Gout reliever juice

Gout reliever juice

Gout is a painful condition. It is caused by uric acid levels in the body that are higher than they should be.

Gout typically occurs when the body makes too much uric acid, or when the body has difficulty getting rid of the uric acid that is produced.

Once too much uric acid builds up around the joints, uric acid crystals will form. These crystals cause inflammation in the joints.

The metatarsal-phalangeal joint at the base of the big toe is the most commonly affected (about 50% of cases).

It may also present as tophi, kidney stones, or urate nephropathy.

It is important to eat foods with anti-inflammatory properties to help  alleviate the symptoms related to gout.

Eat more of the following:

1. Celery:

It is high in a bioflavonoid called luteolin, which has antioxidant and anti-inflammatory properties. It is also a good source of apigenin, another bioflavonoid with anti-inflammatory properties.

2. Parsley:

It helps lower uric acid levels, which is the cause of gout. It also has potent anti-inflammatory and pain relieving properties.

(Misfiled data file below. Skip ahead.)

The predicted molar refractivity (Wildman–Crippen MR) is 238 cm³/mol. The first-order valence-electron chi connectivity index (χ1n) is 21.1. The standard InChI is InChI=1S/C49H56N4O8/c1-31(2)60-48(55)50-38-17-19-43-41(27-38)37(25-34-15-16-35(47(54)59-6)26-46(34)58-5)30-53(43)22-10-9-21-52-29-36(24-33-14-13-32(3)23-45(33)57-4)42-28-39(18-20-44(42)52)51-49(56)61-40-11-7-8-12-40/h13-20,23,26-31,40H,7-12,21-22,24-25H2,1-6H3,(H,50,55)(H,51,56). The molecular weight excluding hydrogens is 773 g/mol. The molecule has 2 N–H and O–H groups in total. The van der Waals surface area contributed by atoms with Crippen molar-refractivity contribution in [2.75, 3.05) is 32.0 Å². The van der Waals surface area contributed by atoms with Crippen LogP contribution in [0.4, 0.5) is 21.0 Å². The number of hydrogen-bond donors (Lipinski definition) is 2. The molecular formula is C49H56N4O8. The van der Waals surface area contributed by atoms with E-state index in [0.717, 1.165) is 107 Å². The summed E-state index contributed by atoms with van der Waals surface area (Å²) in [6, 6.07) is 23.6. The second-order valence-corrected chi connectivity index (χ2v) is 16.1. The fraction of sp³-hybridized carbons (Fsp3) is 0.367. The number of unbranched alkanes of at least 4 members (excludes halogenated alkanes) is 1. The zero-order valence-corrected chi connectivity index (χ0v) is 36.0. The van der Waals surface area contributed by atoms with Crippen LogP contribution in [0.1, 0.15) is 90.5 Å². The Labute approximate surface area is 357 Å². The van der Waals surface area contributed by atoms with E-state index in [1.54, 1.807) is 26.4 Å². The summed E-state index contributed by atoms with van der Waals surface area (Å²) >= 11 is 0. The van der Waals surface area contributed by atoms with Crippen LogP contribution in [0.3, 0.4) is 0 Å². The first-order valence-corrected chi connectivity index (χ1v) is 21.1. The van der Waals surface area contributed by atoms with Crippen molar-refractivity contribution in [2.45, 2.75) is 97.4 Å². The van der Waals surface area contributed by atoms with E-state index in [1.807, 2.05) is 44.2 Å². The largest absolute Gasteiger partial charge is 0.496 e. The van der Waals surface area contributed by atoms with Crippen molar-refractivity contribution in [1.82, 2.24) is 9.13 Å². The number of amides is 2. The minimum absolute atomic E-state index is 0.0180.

3. Carrots:

 They are natural diuretics, helping flush out extra uric acid levels from the body.

4. Garlic:

This natural wonder contains sulphur, which helps get rid of uric acid levels in the body. Garlic also has anti-inflammatory properties.

5. Ginger: It contains potent compounds called gingerols which are anti-inflammatory agents.

Gout reliever juice recipe:

Juice:

5 stalks of celery

a handful of parsley

2 carrots

1 clove of garlic

2 inch piece of ginger

1 cup of filtered water

You can drink this juice on a regular basis once a day.

Enjoy!

Note: None of the information in our website is intended to diagnose, treat, cure or prevent any illness or disease. The content on our website is for educational purposes only.

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For the health benefits of parsley.

For the health benefits of carrot juice.

REFERENCES

1. Staff, Mayo Clinic. “Gout.” Mayo Clinic. Mayo Foundation for Medical Education and Research, 06 Dec. 2011. Web. 13 July 2013.

2. “Uric Acid – Blood.” U.S National Library of Medicine. U.S. National Library of Medicine, 01 May 2012. Web. 13 July 2013.

 

 

 

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